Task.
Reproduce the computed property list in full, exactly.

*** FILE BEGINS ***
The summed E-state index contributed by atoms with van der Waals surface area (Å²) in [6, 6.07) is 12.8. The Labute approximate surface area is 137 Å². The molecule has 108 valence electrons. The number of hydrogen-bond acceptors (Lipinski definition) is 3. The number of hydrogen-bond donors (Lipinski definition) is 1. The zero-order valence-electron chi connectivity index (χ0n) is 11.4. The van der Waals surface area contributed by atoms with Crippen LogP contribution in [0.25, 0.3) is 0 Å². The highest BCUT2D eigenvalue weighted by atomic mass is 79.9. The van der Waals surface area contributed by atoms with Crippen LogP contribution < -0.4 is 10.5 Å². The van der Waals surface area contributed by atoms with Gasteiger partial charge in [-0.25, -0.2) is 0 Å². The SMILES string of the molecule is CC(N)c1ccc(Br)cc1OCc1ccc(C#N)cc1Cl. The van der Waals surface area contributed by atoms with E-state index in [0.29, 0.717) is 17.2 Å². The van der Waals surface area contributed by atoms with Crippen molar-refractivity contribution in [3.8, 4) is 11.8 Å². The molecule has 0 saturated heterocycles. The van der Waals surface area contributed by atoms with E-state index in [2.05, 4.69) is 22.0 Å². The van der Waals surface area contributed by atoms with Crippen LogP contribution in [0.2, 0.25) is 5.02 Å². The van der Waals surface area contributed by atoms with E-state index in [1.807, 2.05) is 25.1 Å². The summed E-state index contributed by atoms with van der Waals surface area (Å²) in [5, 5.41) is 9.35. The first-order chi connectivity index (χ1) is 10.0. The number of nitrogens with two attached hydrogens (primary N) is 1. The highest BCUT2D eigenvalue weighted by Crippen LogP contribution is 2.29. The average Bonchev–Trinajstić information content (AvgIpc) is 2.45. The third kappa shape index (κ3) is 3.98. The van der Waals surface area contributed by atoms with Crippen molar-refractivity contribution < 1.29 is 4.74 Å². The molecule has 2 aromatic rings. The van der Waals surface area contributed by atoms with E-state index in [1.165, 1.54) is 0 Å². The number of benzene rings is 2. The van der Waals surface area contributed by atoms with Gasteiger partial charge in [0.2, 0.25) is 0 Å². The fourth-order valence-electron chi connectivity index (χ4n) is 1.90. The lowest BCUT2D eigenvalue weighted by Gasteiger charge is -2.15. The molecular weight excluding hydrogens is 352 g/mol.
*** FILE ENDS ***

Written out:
The summed E-state index contributed by atoms with van der Waals surface area (Å²) in [6, 6.07) is 12.8. The Labute approximate surface area is 137 Å². The molecule has 108 valence electrons. The number of hydrogen-bond acceptors (Lipinski definition) is 3. The number of hydrogen-bond donors (Lipinski definition) is 1. The zero-order valence-electron chi connectivity index (χ0n) is 11.4. The van der Waals surface area contributed by atoms with Crippen LogP contribution in [0.25, 0.3) is 0 Å². The highest BCUT2D eigenvalue weighted by atomic mass is 79.9. The van der Waals surface area contributed by atoms with Crippen LogP contribution < -0.4 is 10.5 Å². The van der Waals surface area contributed by atoms with Gasteiger partial charge in [-0.25, -0.2) is 0 Å². The SMILES string of the molecule is CC(N)c1ccc(Br)cc1OCc1ccc(C#N)cc1Cl. The van der Waals surface area contributed by atoms with E-state index in [0.29, 0.717) is 17.2 Å². The van der Waals surface area contributed by atoms with Crippen molar-refractivity contribution in [3.8, 4) is 11.8 Å². The molecule has 0 saturated heterocycles. The van der Waals surface area contributed by atoms with E-state index in [2.05, 4.69) is 22.0 Å². The van der Waals surface area contributed by atoms with Crippen LogP contribution in [0.2, 0.25) is 5.02 Å². The van der Waals surface area contributed by atoms with E-state index in [1.807, 2.05) is 25.1 Å². The summed E-state index contributed by atoms with van der Waals surface area (Å²) in [5, 5.41) is 9.35. The first-order chi connectivity index (χ1) is 10.0. The number of nitrogens with two attached hydrogens (primary N) is 1. The highest BCUT2D eigenvalue weighted by Crippen LogP contribution is 2.29. The average Bonchev–Trinajstić information content (AvgIpc) is 2.45. The third kappa shape index (κ3) is 3.98. The van der Waals surface area contributed by atoms with Crippen molar-refractivity contribution < 1.29 is 4.74 Å². The molecule has 2 aromatic rings. The van der Waals surface area contributed by atoms with E-state index in [1.165, 1.54) is 0 Å². The number of benzene rings is 2. The van der Waals surface area contributed by atoms with Gasteiger partial charge in [0.2, 0.25) is 0 Å². The fourth-order valence-electron chi connectivity index (χ4n) is 1.90. The lowest BCUT2D eigenvalue weighted by Gasteiger charge is -2.15. The molecular weight excluding hydrogens is 352 g/mol.